MAJOR peer-to-peer lenders are beginning to get their propositions in order as the Open Banking customer data sharing initiative goes live on Saturday.
Under the new rules, the nine banks with the largest market share are required to adopt and maintain common API (application programming interface) standards through which they will share data with other providers and third parties such as P2P lenders.
Zopa has already disclosed that it will build its own Open Banking infrastructure and is advertising for a technology-focused product manager to lead the charge.
However, Lending Works revealed it is in talks with a third-party provider to give it access to APIs.
“We have engaged a third-party provider to access the APIs on our behalf and will look to go live imminently,” Nick Harding, chief executive of Lending Works, told Peer2Peer Finance News.
“There isn’t much work involved for us as we are not building the infrastructure but our existing guys will focus on it.”
Other major lenders such as RateSetter and Funding Circle are believed to be monitoring developments in this area.
“Open Banking has the potential to completely transform competition and customer choice in financial services by levelling the playing field between banks and challengers,” a spokesman for Funding Circle said.
“It will take time however for the impact to be fully realised by customers. The work to standardise and categorise the data from across the banks will take time, and only once that has happened can innovative solutions be developed and launched.”
Other P2P lenders such as Growth Street have also shown an interest in accessing the APIs. The business lender was part of innovation charity Nesta’s Open Up challenge to develop apps and tools for small firms to make use of Open Banking.
Open Banking is a UK regulatory initiative that mirrors the Payment Services Directive II in the EU. Both sets of legislation aim to create more competition in the banking industry and encourage innovation.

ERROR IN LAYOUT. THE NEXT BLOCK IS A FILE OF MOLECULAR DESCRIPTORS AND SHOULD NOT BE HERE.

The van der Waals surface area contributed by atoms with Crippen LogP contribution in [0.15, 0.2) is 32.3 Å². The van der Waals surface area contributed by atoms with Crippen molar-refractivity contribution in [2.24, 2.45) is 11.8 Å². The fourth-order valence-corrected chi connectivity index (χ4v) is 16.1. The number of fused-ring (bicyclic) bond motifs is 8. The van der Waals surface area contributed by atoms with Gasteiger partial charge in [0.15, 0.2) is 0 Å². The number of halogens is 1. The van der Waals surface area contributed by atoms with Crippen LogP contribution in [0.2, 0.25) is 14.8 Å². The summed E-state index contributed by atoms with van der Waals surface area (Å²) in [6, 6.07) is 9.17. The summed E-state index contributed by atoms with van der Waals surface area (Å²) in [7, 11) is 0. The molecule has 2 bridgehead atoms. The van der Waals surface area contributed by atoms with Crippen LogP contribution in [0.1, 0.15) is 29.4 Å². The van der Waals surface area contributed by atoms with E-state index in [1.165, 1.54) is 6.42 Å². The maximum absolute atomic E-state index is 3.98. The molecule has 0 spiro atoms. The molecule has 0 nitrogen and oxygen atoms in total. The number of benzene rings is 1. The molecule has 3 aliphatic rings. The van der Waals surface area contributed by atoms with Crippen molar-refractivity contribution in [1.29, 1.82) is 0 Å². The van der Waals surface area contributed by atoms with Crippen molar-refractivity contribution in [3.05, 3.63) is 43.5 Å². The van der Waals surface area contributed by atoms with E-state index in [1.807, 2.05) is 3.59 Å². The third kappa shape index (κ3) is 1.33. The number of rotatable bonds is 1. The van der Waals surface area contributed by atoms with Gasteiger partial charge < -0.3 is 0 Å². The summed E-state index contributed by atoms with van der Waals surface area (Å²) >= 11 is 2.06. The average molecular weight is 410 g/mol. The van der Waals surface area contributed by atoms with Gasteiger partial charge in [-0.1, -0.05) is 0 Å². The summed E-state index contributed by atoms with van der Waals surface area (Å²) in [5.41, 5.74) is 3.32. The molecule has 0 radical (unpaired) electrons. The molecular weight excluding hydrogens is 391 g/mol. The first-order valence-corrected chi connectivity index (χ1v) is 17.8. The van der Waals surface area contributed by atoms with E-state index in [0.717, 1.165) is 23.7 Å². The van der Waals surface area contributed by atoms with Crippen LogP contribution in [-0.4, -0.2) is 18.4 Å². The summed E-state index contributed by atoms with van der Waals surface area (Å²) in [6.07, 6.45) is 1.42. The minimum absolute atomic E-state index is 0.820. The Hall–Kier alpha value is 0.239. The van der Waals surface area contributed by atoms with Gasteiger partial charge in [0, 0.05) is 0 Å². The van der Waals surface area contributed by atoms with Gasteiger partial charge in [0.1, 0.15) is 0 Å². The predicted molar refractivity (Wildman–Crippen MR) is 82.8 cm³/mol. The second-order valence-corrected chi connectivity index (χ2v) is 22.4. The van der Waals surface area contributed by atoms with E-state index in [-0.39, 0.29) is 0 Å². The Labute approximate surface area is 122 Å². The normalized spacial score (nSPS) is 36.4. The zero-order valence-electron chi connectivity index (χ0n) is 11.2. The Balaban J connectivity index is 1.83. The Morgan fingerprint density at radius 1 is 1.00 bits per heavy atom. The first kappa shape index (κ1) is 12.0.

The first set of APIs are due to go live to third parties on 13 January, with a managed roll-out that will complete in March 2018.
But just four of the UK’s nine largest banks have confirmed they will meet the 13 January deadline for complying with Open Banking regulations.
AIB Group, Danske, Lloyds Banking Group and Nationwide told Peer2Peer Finance News that they will be ready for the launch date.
The other five banks – Bank of Ireland, Barclays, HSBC, RBS and Santander – told the Competition and Markets Authority (CMA) last month they would not be able to release all the data needed in time and have been given extensions.
There have also been concerns expressed about how safe Open Banking will be and the vulnerability to hackers.
Stuart Law, founder of Assetz Capital, says the initiative should be given a chance.
“I’m surprised at the negativity surrounding the security of open banking before it has even launched,” he said.
“While there are a number of theoretical vulnerabilities with open banking, there are higher known risks involved in existing online banking, where, for example, human error leaves us open to losing money through accidentally typing an incorrect account number. Overall, security measures in place with open banking should mean that users’ finances will be more secure.”
He said there were plenty of benefits for lenders and borrowers.
“For business and consumer lending, the ability of third parties to be permitted to see bank accounts – with the user’s permission – will mostly benefit the creditworthy,” Law added.
“Without this access, lenders have to continue to rely upon other means of understanding whether a borrower has a good credit rating, which are not always completely accurate. With full transparency on their banking data, there will be a much clearer view of who may pose a high risk and who is likely to become a reliable borrower.”